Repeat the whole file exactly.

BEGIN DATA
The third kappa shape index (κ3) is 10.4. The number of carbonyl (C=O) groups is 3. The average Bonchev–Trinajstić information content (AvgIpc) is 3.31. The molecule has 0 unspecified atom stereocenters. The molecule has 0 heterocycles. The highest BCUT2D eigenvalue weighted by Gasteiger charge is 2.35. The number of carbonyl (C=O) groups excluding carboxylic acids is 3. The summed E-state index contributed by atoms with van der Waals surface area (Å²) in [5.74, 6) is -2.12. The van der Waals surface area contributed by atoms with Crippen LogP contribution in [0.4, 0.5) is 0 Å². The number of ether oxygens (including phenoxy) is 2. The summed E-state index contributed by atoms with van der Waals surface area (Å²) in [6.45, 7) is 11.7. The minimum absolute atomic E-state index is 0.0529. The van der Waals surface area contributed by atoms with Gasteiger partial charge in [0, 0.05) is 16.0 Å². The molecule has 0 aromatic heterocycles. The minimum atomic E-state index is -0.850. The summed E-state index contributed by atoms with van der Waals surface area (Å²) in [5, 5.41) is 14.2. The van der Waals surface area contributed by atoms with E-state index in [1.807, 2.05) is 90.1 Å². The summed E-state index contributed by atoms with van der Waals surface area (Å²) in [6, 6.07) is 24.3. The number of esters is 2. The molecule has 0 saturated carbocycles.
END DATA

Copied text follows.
The third kappa shape index (κ3) is 10.4. The number of carbonyl (C=O) groups is 3. The average Bonchev–Trinajstić information content (AvgIpc) is 3.31. The molecule has 0 unspecified atom stereocenters. The molecule has 0 heterocycles. The highest BCUT2D eigenvalue weighted by Gasteiger charge is 2.35. The number of carbonyl (C=O) groups excluding carboxylic acids is 3. The summed E-state index contributed by atoms with van der Waals surface area (Å²) in [5.74, 6) is -2.12. The van der Waals surface area contributed by atoms with Crippen LogP contribution in [0.4, 0.5) is 0 Å². The number of ether oxygens (including phenoxy) is 2. The summed E-state index contributed by atoms with van der Waals surface area (Å²) in [6.45, 7) is 11.7. The minimum absolute atomic E-state index is 0.0529. The van der Waals surface area contributed by atoms with Gasteiger partial charge in [0, 0.05) is 16.0 Å². The molecule has 0 aromatic heterocycles. The minimum atomic E-state index is -0.850. The summed E-state index contributed by atoms with van der Waals surface area (Å²) in [5, 5.41) is 14.2. The van der Waals surface area contributed by atoms with E-state index in [1.807, 2.05) is 90.1 Å². The summed E-state index contributed by atoms with van der Waals surface area (Å²) in [6, 6.07) is 24.3. The number of esters is 2. The molecule has 0 saturated carbocycles.